A 34 year-old woman who works for a public relations company and wishes to be know only by her last name, Lee, owns ten luxury brand handbags. However, she does not think she has been extravagant. “Luxury brand bags are good because they last a long time. The designs are sophisticated but most of all they make me feel good.”
A 55-year-old housewife, who wants to be known as Choi, said she purchased luxury brands because of other people “Among my friends, wearing a St. John suit and a carrying a Louis Vuitton bag has become like a uniform.”
Song Kyung-ah, a well known Korean model who has worked in fashion shows around the world, said there are a lot of luxury brands with a good design but the price tag is just too high, considering the quality. Additionally “the retail price doubles when it comes to Korea,” said Song.
“It seems some customers who lack confidence in their personal taste are more obsessed with brand names,” said Park Sang-wook, an executive at Hermes Korea. “Instead of an individualistic product they prefer things that other people purchase.”
Foreign luxury brands such as Missoni, Valentino and Versace made their first appearance in Korea in 1988, when they opened booths at the Hyundai Department Store in Apgujeong.
In the 1990s, other major foreign luxury brands started to enter Korea. By the mid- 1990s Louis Vuitton and Chanel were well established and Burberry was becoming popular.
However, the luxury brand market faced major changes after Korea’s 1990s financial crisis. Many Korean import companies went bankrupt, and this gave foreign brands the opportunity to enter the market directly.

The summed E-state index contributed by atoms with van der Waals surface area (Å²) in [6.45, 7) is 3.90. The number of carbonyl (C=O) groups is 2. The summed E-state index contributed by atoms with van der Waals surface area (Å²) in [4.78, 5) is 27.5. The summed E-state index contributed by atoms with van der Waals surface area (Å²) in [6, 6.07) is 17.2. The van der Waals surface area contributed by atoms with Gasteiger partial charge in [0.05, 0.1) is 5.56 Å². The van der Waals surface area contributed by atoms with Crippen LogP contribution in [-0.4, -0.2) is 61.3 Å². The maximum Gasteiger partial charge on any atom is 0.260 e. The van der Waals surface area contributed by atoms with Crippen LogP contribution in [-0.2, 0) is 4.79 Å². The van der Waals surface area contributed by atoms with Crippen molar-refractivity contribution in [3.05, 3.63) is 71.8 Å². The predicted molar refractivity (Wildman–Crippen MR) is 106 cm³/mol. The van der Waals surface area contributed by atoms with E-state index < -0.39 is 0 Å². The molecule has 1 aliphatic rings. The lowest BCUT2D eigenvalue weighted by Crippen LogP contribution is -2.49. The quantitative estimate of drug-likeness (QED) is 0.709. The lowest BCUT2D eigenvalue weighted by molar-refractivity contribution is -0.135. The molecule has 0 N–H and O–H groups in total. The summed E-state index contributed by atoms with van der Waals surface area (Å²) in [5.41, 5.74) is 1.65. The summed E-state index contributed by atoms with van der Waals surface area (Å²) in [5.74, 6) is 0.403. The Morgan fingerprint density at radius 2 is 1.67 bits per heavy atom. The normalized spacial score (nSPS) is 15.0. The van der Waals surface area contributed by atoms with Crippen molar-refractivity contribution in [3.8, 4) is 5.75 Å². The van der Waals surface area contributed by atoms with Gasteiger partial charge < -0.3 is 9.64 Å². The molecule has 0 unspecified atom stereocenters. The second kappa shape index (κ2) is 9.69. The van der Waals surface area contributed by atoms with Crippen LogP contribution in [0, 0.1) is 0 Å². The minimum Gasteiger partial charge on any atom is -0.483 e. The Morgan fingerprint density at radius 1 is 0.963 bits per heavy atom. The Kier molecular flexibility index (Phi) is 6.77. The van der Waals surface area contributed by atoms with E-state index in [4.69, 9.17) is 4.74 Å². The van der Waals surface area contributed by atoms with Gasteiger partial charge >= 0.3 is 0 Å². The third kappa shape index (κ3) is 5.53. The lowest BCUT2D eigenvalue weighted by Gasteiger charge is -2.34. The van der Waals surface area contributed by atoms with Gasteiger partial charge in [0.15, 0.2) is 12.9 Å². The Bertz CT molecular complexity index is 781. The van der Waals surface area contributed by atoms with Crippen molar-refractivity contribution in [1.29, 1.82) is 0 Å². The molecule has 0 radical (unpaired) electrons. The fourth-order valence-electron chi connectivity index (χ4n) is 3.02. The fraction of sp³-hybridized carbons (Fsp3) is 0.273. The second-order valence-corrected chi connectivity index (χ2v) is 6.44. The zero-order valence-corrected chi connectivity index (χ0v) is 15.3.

It was around this time that Etro handbags with designs shaped like pretzels and Salvatore Ferragamo bags with horseshoe- shaped accessories gained wide popularity and were dubbed the “Cheongdamdong daughter-in-law’s uniform.”
Entering the new millennium, Shinsegae International opened its first department catering to smaller designers.
Called Boon The Shop, it carried brands such as Dolce & Gabbana, Vivienne Westwood and Marni. The number of male customers looking for luxury brands increased as well. “In the past, luxury brand clothes targeted to middle age women were popular. Today products that appeal to the younger generation and men are doing well,” said Shinsegae’s Chung.
For many men it is hard to understand why women spend large sums on a luxury brand bag. Experts compare women’s luxury brand obsession to men’s passion for flashy cars. “People want to express themselves by spending,” said Kim Ran-do at Seoul National University. “While older women invest in handbags and shoes, the younger generation tends to invest in their mobile phones. Younger consumers, unlike in the past, when people invested for the future, tend to spend their money for today. “

By Hong Joo-yun JoongAng Ilbo []